Iconic ‘golf balls’ on Etisalat buildings across the UAE (from left: Sharjah, Ajman, Dubai) light up in red for Hope Probe.
The first Arab space mission, the UAE’s Hope Probe, is expected to reach Mars’ orbit on Tuesday, making it the first of three spacecraft to arrive at the Red Planet this month.
The United Arab Emirates, China and the United States all launched projects to Mars last July, taking advantage of a period when the Earth and Mars are nearest.
If successful, the Gulf state will become the fifth nation to ever reach Mars — a venture timed to mark the 50th anniversary of the unification of the UAE — with the China mission due to become the sixth the following day.
Landmarks across the UAE have been lit up in red at night, government accounts emblazoned with the #ArabstoMars hashtag, and on the big day Dubai’s Burj Khalifa, the world’s tallest tower, will be at the centre of a celebratory show.
“Hope”, known as “Al-Amal” in Arabic, will orbit the planet for at least one Martian year, or 687 days, while the Tianwen-1 from China and the Mars 2020 Perseverance rover from the US will both land on Mars’ surface.
Only the US, India, the former Soviet Union and the European Space Agency have successfully reached the Red Planet in the past.
After blasting off from Japan last July, the Hope mission now faces its “most critical and complex” manoeuvre, according to Emirati officials, with a 50-50 chance of successfully entering a Mars orbit.
The spacecraft must slow significantly to be captured by Martian gravity, rotating and firing all six of its Delta-V thrusters for 27 minutes to reduce its cruising speed of 121,000 kilometres (about 75,000 miles) per hour to about 18,000 kph.
The process, which will consume half of its fuel, will begin on Tuesday at 1530 GMT and it will take 11 minutes for a signal on its progress to reach ground control.
Omran Sharaf, the UAE mission’s project manager, said it was a “huge honour” to be the first of this year’s missions to reach Mars.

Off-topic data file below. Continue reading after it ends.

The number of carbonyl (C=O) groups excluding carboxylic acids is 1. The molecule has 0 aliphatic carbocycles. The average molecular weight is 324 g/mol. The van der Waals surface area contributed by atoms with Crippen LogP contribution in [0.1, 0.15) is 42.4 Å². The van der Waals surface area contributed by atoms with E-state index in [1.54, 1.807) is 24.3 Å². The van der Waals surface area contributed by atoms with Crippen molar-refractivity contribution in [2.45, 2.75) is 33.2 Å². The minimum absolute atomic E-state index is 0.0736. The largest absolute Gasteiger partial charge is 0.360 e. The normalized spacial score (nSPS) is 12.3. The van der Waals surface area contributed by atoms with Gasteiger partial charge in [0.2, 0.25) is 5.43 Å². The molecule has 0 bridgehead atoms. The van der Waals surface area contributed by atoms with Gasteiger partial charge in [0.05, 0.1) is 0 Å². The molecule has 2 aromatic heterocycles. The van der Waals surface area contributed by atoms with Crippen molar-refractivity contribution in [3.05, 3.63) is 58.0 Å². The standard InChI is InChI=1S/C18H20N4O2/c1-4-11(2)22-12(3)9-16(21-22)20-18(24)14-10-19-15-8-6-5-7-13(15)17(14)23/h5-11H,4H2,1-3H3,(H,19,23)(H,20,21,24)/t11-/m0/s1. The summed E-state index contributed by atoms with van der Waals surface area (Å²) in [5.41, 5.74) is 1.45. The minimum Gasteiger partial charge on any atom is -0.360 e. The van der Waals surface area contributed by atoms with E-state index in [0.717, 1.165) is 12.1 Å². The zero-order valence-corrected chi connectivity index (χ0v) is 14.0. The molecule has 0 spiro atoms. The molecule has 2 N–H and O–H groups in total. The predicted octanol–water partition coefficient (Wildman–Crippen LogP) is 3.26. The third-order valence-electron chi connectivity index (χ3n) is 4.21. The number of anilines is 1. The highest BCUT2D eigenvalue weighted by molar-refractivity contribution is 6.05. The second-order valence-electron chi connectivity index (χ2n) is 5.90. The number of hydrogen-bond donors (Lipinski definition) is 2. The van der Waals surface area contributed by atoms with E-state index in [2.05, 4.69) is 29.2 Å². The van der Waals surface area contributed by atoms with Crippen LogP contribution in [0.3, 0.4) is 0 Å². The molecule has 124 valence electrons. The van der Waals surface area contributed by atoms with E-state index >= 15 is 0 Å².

“It is humbling to be in such auspicious and skilled company as we all embark on our missions,” he said. “It was never a race for us. We approach space as a collaborative and inclusive effort.”
While the Hope Probe is designed to provide a comprehensive image of the planet’s weather dynamics, it is also a step toward a much more ambitious goal — building a human settlement on Mars within 100 years.
While cementing its status as a key regional player, the UAE also wants the project to serve as a source of inspiration for Arab youth, in a region too often wracked by sectarian conflicts and economic crises.
Hope Probe will use three scientific instruments to monitor the Martian atmosphere, and is expected to begin transmitting information back to Earth in September 2021, with the data available for scientists around the world to study.
China’s Tianwen-1, or “Questions to Heaven”, has already sent back its first image of Mars — a black-and-white photo that showed geological features including the Schiaparelli crater and the Valles Marineris, a vast stretch of canyons on the Martian surface.
The five-tonne Tianwen-1 includes a Mars orbiter, a lander and a solar-powered rover that will for three months study the planet’s soil and atmosphere, take photos, chart maps and look for signs of past life.
China hopes to land the 240-kilogramme rover in May in Utopia, a massive impact basin on Mars. Its orbiter will last for a Martian year.
Tianwen-1 is not China’s first attempt to reach Mars. A previous mission with Russia in 2011 ended prematurely when the launch failed.
NASA’s Perseverance, which is set to touch down on the Red Planet on February 18, will become the fifth rover to complete the voyage since 1997 — and all so far have been American.
It is on an astrobiology mission to look for signs of ancient microbial life and will attempt to fly a 1.8 kilogramme helicopter-drone on another world for the first time.
The Government of Dubai Media Office on Twitter shared a post of babies born on the day of the historic red letter day. The media office wrote, “Astronauts of the future, born on Feb 9, 2021 — the day the UAE made it to Mars.
The Emirates Mars Mission, the first interplanetary exploration undertaken by an Arab nation, on Saturday announced it will enter Mars’ orbit at 7.57pm GST on the Feb.9, 2021.
Two giant 100-metre cranes and 40-metre screen made the moons visible from long distances allowing people to see what the probe sees.
Sheikh Mohammed also announced the new government strategic approach that will lay the foundations of work for the next 50 years.
Sheikh Mohammed wrote on Twitter: "Brothers and sisters... after consulting with my brother Mohamed Bin Zayed and the President of the State, we announce today the new ministerial formation of the federal government in the UAE... and with the new formation we also announce a new methodology for the federal government work for the fifty."
"We have given at least one dose of the vaccine to more than 91 per cent (of adults) and 39 per cent have got both,” Chief Minister Pinarayi Vijayan told reporters. "There was also a sharp decrease in hospitalisations and the rate of reinfection is also on the decline..."